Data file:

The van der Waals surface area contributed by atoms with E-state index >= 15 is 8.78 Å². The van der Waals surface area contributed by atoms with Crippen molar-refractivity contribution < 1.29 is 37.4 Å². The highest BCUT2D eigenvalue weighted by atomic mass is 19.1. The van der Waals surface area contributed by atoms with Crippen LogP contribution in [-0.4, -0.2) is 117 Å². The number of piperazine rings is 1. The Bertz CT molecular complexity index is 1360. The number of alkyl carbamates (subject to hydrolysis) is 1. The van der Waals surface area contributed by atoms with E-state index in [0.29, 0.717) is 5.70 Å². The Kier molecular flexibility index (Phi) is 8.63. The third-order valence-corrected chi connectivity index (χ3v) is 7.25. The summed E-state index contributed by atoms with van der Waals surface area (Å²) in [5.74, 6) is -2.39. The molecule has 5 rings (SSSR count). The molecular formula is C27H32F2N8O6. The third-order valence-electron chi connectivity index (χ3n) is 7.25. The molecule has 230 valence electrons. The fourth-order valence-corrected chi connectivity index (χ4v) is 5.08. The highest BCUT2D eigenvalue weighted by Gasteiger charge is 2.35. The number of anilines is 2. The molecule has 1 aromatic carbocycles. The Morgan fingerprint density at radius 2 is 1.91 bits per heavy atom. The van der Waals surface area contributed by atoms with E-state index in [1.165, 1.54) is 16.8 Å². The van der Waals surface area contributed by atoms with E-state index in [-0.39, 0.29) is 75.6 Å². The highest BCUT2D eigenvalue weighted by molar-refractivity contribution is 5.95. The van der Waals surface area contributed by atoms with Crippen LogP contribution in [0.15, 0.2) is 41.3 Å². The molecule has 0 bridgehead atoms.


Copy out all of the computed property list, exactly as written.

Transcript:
The van der Waals surface area contributed by atoms with E-state index >= 15 is 8.78 Å². The van der Waals surface area contributed by atoms with Crippen molar-refractivity contribution < 1.29 is 37.4 Å². The highest BCUT2D eigenvalue weighted by atomic mass is 19.1. The van der Waals surface area contributed by atoms with Crippen LogP contribution in [-0.4, -0.2) is 117 Å². The number of piperazine rings is 1. The Bertz CT molecular complexity index is 1360. The number of alkyl carbamates (subject to hydrolysis) is 1. The van der Waals surface area contributed by atoms with E-state index in [0.29, 0.717) is 5.70 Å². The Kier molecular flexibility index (Phi) is 8.63. The third-order valence-corrected chi connectivity index (χ3v) is 7.25. The summed E-state index contributed by atoms with van der Waals surface area (Å²) in [5.74, 6) is -2.39. The molecule has 5 rings (SSSR count). The molecular formula is C27H32F2N8O6. The third-order valence-electron chi connectivity index (χ3n) is 7.25. The molecule has 230 valence electrons. The fourth-order valence-corrected chi connectivity index (χ4v) is 5.08. The highest BCUT2D eigenvalue weighted by Gasteiger charge is 2.35. The number of anilines is 2. The molecule has 1 aromatic carbocycles. The Morgan fingerprint density at radius 2 is 1.91 bits per heavy atom. The van der Waals surface area contributed by atoms with E-state index in [1.165, 1.54) is 16.8 Å². The van der Waals surface area contributed by atoms with E-state index in [-0.39, 0.29) is 75.6 Å². The highest BCUT2D eigenvalue weighted by molar-refractivity contribution is 5.95. The van der Waals surface area contributed by atoms with Crippen LogP contribution in [0.15, 0.2) is 41.3 Å². The molecule has 0 bridgehead atoms.